There were several cats in the house. One of them was very old, one of them was just fine although he was incredibly fat, and one of them was sick. The sick one died. Guy’s parents noticed it had crawled behind one of the living room recliners and just died there. They asked us to clean it up. I didn’t want to touch anything dead, but there was no one else to do the job apart from Guy and myself, so I started digging the hole. I lost my cool in the yard. His parents were very difficult to live with, asking us to do all the cleaning, to take care of everything that had to be done, often making Guy cook us dinner with what small amount of food we had, and when they did get their disability checks they refused to buy groceries, instead sending us out to pick up pizza for a week at a time until they were completely broke and we had to borrow money for bread and peanut butter until the next month. Looking back on it, I can see that I was being ungrateful, because despite the fact that we were poor and had very little food, they still hadn’t asked me for a penny, not even SUGGESTED it. And I actually HAD found a job, at Sears, and quit on the second day because I hated it. And they had said it was alright, and hadn’t asked me for any money at all.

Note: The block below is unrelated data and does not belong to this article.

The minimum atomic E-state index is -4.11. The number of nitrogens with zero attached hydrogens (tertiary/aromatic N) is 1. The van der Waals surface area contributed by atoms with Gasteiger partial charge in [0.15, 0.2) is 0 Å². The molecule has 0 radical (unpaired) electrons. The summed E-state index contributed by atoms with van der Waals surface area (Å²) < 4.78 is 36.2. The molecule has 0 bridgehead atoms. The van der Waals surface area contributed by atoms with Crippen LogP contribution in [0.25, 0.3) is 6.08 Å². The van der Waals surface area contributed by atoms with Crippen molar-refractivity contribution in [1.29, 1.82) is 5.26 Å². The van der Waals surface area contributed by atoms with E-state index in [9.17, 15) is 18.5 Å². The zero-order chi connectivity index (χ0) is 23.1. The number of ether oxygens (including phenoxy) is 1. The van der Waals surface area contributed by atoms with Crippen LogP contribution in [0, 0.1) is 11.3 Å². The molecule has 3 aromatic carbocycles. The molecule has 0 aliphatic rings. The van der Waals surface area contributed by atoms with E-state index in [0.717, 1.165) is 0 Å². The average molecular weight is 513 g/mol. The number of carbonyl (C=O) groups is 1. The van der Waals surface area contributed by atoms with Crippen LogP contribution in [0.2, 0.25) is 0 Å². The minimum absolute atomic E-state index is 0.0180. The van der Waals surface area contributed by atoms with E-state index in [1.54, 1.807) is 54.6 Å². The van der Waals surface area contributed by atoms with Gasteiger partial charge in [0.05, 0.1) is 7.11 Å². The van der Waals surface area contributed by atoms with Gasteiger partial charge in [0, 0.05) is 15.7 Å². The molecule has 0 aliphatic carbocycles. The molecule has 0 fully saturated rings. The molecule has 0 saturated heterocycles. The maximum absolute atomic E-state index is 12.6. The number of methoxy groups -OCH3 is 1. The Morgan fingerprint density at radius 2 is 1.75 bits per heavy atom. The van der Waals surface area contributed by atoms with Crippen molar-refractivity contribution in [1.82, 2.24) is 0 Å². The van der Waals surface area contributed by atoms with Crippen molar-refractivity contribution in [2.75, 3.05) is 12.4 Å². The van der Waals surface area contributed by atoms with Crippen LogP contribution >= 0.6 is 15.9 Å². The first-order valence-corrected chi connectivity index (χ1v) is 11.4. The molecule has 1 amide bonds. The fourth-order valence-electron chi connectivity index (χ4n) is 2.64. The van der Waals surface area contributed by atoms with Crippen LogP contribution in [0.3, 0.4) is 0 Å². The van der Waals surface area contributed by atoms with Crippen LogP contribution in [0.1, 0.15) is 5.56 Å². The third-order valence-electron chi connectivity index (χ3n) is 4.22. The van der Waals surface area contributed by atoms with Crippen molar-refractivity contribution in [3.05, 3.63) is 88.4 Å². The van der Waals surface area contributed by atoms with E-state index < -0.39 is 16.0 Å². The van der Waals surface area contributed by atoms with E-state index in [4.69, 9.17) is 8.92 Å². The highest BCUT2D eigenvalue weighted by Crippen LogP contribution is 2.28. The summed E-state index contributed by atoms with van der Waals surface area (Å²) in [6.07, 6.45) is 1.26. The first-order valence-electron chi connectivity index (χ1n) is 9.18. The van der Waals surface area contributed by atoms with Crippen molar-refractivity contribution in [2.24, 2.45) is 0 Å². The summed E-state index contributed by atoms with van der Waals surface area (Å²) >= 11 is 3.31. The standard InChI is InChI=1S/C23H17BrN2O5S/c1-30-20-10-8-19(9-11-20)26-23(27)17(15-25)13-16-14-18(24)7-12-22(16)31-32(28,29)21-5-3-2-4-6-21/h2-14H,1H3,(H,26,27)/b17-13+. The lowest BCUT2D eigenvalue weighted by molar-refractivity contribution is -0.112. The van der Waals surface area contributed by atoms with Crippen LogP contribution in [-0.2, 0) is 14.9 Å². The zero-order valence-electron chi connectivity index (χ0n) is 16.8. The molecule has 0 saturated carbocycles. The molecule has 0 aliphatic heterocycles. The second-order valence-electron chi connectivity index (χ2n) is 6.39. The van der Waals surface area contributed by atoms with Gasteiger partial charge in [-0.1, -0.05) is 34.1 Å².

In retrospect I wasn’t really mad at Guy’s parents, although their stubbornness at NEVER grocery shopping and wasting all of their money on fast food and cigarettes had a negative impact on all of us. But really, I was mad at the situation. I didn’t have any anxiety medication (I’d started a year before but had to quit when I lost my insurance), I was having panic attacks, Guy and I were beginning to fight a lot. We would sometimes get into screaming matches, and we lived in VERY close quarters. Our entire living space was his bedroom, most of which was taken up by his bed. There was nowhere to walk to and no gas to drive anywhere, so we were stuck with one another at all times. Most of the time that was alright. Other times it was incredibly difficult. Both of us were losing weight from how little we had to eat, and I became very aware of the fact that I was in a hopeless situation. It was doubtful that I would find a job close enough to justify the gas money needed to drive there, much less hold down a job because of my anxiety. Guy and I had a lot in common, but something felt off about our relationship. Still, something ALWAYS felt off when I was in any relationship so I just started to accept that that was an inevitable feeling for me.